Brian C. Rittmeyer can be reached at or 724-226-4701
From the Valley News Dispatch

Highlands High School event seeks help from public
Buzz up!By Brian C. Rittmeyer, VALLEY NEWS DISPATCH
Monday, April 12, 2010

A car cruise and concert planned for this August will raise money toward building a training center for firefighters on the grounds of Highlands High School.

To help stage the event, organizers are vying for a $5,000 grant from the "Refresh Project," which relies on online votes from the public to determine the winner. Voting began April 1. The idea was rising in the competition. As of Sunday, it ranked 37th, -- up from 70th out of 190 a week ago and from the 160s a week earlier. The top 10 ideas in this category at the end of voting on April 30 will receive $5,000 grants.

"The more money we can get toward the fundraiser, the more you make in the end," said Rhonda Russell of Frazer. "The only way we're going to be successful is if we get community support. Everybody can go on and vote every single day." Russell and her husband, Jim, hold an annual car cruise to benefit the Alle-Kiski Historical Society and other nonprofit organizations, with the exception of last year. The last cruise in 2008 benefitted Eureka Fire Rescue.

The Russells are pursuing the grant with the Allegheny Kiski Health Foundation to benefit the two-year-old Highlands Emergency Service Alliance. The alliance consists of the nine volunteer fire departments serving the communities in the Highlands School District -- Brackenridge, Fawn, Harrison and Tarentum. An elective class teaching students firefighting and related skills is in its second year at Highlands High School with 21 students. The class is intended to help bolster the ranks of volunteer fire companies with new and young members.

The fire training facility the alliance plans to build has an estimated cost of $250,000, said alliance President Bill Rossey, Tarentum's borough manager and a Highlands Hose firefighter. It would be used by students and volunteer firefighters throughout the area. No such training facilities exist in the Valley; firefighters here have to travel to North Park, Pittsburgh or Butler for training, Rossey said.

The facility could be used for training in entering and maneuvering inside a smoke-filled building and using equipment such as ladders, air packs, extinguishers, and hoses.  "We would like to have something closer to us. When you have all these guys go out of town for training, you leave your town defenseless," Rossey said. "This way they can get the training they need right here in their local community,"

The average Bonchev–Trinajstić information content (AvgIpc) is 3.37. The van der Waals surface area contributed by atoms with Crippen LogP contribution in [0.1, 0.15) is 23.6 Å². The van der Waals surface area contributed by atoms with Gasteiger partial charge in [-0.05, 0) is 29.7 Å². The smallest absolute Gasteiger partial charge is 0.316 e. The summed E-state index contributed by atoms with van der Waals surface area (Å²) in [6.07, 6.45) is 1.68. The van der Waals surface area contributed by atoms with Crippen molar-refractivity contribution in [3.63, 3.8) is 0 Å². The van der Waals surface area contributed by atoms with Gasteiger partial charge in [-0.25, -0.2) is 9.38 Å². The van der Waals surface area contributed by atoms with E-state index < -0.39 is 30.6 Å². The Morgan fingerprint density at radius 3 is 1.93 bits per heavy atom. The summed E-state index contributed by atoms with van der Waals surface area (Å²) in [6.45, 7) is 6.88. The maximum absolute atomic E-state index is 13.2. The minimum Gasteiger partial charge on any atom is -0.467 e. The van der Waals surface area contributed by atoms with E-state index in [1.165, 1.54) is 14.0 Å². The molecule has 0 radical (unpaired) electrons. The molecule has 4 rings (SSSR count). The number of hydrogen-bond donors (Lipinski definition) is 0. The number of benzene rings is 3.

With donated architectural services, the alliance is still working on the plans and design of the training facility, which Rossey said is part of the alliance's long-term goals and could take a few years to realize. Having such a facility on the school grounds will help increase interest in the class, he said. If received, $3,400 of the grant would be used to cover the cost of a "name band" to draw a crowd; $600 for the rental of the park and stage facility; $600 for advertising; and $400 for flyers and miscellaneous expenses. The Refresh Project will award up to $1.3 million this month to the ideas with the most votes -- two $250,000 grants and 10 each of $50,000, $25,000 and $5,000. This month, 1,143 ideas are in the running. Finalists will be announced May 1.

With or without the grant, the concert and car cruise will go on Aug. 8 at Deer Lakes Park. Admission will cost $6 per person, with kids 12 and younger admitted for free. William Dell & the Wee Jams are slated to play and the event will feature antique and classic cars, safety booths, food vendors and crafts. The show is expected to draw 250 show cars.

Rhonda Russell said they hope to raise several thousand dollars for the training center.
August 12, 2010


Jeremy Fox (Highland Hose), recipient of the Albert E. Wicks Service Award, Junior Firefighter of the Year from the Western Pennsylvania Firemen's Association. Jeremy won this award for his community service and advocating fire training classes at Highlands High School (HESA).
Original link posted August 27th. Updated with the second link on September 29, 2011


Jeremy Fox (HESA Alumni and Board Member) for being honored with the Hereda/Terrini Memorial Junior Firefighter Award by the Pennsylvania Firemen's Association as the Commonweath of Pennsylvania's Top Junior Firefighter.

Here are links to articles in the Valley News Dispatch.